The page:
DifferentialEquations.jl: Problems with event detection



Hi folks,

I am having problems getting event detection to work properly in DifferentialEquations.jl. I have reduced the code as far as possible:

using DifferentialEquations
using PyPlot

function evaluate!(t, y, δy)
    rm = norm(y[1:3])
    δy[1:3] = y[4:6]
    δy[4:6] = -mu .* y[1:3] ./ rm^3

function condition(t, y, integrator)
    r = y[1:3]
    v = y[4:6]
    rm = norm(r)
    vm = norm(v)
    ecc = norm(((vm^2 - mu/rm)*r - v * (r ⋅ v))/mu)
    sma = -mu/(2*(vm^2/2 - mu/rm))
    ese = (r ⋅ v) / sqrt(mu * sma)
    ece = rm * vm^2 / mu - 1.0
    E = atan2(ese, ece)
    ano = 2*atan2(sqrt(1 + ecc)*sin(E/2), sqrt(1 - ecc)*cos(E/2))
    push!(ts, t)
    push!(as, ano)

function affect!(integrator)
    push!(te, integrator.t)

const mu = 398600.4418

ts = Vector()
as = Vector()
te = Vector()

t1 = 5562.095583019713

r = [

v = [

y0 = [r; v]

prob = ODEProblem(
    y0, (0.0, t1),
    callback=ContinuousCallback(condition, affect!),
res = solve(prob, Vern9())

idx = sortperm(ts)
t = ts[idx]
ano = as[idx]
plot(t, ano)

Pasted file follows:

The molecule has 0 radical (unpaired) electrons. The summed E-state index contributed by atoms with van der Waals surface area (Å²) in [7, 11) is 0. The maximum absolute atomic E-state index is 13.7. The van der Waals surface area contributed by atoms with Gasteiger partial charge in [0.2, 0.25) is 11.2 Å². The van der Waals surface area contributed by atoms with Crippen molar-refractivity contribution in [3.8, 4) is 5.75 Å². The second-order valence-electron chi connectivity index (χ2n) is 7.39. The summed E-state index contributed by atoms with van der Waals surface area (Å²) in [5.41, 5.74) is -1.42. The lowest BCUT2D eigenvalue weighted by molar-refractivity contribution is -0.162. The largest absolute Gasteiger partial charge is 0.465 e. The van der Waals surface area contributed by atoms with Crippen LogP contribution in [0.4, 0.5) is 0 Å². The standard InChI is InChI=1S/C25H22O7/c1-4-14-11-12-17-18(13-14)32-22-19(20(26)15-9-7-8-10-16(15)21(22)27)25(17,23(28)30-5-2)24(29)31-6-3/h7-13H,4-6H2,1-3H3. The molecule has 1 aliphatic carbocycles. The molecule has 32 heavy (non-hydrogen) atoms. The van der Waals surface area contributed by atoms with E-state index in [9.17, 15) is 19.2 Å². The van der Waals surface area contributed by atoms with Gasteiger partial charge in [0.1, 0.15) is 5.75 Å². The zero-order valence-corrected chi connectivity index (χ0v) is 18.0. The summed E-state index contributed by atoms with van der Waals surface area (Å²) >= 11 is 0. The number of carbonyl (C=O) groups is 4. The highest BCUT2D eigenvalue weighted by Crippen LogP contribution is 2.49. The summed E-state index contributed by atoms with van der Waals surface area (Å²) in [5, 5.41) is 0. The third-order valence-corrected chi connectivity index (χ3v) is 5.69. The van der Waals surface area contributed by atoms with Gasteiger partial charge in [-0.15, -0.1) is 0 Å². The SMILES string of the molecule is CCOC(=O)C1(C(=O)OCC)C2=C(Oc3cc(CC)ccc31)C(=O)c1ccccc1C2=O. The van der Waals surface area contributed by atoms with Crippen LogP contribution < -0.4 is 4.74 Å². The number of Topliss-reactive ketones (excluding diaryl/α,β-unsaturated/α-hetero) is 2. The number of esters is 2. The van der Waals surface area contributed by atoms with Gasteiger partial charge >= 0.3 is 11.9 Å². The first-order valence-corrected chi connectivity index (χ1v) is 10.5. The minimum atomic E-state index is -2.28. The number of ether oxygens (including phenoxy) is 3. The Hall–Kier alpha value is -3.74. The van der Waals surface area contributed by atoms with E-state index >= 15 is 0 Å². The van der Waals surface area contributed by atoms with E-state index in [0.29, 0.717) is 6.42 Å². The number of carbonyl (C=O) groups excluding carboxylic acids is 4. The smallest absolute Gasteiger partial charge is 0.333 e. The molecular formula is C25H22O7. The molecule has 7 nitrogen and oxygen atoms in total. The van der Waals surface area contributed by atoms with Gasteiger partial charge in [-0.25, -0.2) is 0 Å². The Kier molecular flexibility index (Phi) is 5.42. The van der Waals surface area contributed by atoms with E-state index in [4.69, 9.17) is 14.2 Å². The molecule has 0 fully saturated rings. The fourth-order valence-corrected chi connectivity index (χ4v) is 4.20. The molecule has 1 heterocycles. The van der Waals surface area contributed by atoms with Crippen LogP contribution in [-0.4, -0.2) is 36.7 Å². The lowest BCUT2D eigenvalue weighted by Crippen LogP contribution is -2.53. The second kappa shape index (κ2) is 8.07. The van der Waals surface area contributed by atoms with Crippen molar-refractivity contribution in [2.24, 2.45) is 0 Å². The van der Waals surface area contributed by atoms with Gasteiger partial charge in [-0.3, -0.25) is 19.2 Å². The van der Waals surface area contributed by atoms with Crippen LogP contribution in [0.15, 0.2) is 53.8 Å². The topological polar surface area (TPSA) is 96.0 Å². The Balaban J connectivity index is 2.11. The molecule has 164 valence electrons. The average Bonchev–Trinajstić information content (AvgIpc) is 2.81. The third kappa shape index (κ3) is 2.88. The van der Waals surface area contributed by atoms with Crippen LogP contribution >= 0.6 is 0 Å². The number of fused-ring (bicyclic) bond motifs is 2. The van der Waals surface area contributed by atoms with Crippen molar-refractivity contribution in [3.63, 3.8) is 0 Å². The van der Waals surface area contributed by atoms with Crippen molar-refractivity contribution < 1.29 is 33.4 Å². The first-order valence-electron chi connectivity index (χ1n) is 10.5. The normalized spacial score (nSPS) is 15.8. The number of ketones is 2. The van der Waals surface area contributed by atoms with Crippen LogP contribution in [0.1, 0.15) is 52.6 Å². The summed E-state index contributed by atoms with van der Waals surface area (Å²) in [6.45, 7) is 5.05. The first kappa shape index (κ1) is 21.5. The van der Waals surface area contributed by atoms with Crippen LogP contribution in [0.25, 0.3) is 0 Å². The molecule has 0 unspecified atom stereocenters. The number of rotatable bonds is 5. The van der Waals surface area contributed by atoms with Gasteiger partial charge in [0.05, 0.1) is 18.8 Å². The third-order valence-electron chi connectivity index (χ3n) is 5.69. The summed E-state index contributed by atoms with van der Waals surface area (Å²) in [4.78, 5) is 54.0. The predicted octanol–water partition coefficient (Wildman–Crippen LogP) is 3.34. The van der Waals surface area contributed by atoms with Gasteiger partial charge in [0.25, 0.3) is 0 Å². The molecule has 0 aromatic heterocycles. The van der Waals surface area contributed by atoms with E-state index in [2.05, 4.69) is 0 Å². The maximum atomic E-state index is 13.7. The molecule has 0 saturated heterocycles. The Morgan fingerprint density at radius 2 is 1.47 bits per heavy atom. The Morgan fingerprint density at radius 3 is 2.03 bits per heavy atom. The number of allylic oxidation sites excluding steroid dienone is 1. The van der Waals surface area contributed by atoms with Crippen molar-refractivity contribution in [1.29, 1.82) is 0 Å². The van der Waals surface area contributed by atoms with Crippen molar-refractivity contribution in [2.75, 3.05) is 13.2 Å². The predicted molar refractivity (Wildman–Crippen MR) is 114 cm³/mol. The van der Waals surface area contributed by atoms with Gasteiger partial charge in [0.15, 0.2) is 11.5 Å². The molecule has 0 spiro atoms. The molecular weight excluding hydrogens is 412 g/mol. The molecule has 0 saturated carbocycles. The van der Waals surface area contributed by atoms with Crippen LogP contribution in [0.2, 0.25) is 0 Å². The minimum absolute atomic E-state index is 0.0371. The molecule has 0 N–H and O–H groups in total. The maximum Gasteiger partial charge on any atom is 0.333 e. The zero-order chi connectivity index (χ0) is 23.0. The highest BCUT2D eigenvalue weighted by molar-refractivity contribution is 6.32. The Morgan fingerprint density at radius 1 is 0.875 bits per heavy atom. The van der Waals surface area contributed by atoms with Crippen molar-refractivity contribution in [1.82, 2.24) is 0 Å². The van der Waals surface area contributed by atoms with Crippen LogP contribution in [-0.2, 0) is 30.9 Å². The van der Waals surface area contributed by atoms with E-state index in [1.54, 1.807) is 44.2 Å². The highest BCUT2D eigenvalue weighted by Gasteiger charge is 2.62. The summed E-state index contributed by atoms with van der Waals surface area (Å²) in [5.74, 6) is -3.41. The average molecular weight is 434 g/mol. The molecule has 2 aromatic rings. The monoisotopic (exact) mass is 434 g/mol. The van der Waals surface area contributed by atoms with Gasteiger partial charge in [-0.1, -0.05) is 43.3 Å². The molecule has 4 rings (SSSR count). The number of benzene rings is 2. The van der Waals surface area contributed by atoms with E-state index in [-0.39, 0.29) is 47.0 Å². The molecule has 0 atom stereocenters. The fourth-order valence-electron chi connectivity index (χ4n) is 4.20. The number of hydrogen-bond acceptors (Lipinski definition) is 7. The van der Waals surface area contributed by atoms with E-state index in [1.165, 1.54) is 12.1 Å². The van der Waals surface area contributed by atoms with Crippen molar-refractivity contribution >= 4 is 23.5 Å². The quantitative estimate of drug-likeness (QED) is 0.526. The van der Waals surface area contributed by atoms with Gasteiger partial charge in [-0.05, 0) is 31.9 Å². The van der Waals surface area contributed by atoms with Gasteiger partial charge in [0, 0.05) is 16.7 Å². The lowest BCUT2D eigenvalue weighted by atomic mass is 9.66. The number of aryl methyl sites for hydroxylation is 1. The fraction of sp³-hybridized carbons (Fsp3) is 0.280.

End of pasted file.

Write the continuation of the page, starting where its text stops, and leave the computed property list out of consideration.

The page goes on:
for t in te
    plot([te, te], [-pi, pi], "r")

This is the output:

The blue line is the output of the condition function. I would expect the callback to only be triggered at the upcrossing between 4000 and 5000 seconds. But somehow it also gets triggered at the downcrossing. Am I doing something wrong?


This means it will trigger at upcrossings and downcrossings.

cb = ContinuousCallback(condition,affect!) # Both upcrossings and downcrossings, the default
cb = ContinuousCallback(condition,affect!,nothing) # Only upcrossings
cb = ContinuousCallback(condition,nothing,affect!) # Only downcrossings

It is mentioned further down the page:

Notice that passing only one affect! is the same as ContinuousCallback(condition,affect!,affect!), i.e. both upcrossings and downcrossings will activate the event. Using ContinuousCallback(condition,affect!,nothing)will thus be the same as above because the first event is an upcrossing.

but reading the top, this seems to be a bit more confusing than I remember it being. Would you mind doing a PR for the docs to make it clearer?



Here is the PR: https://github.com/JuliaDiffEq/DiffEqDocs.jl/pull/31

There is a sarcastic German proverb that roughly translates to:
“The person who is able to read always has the upper hand.” :joy: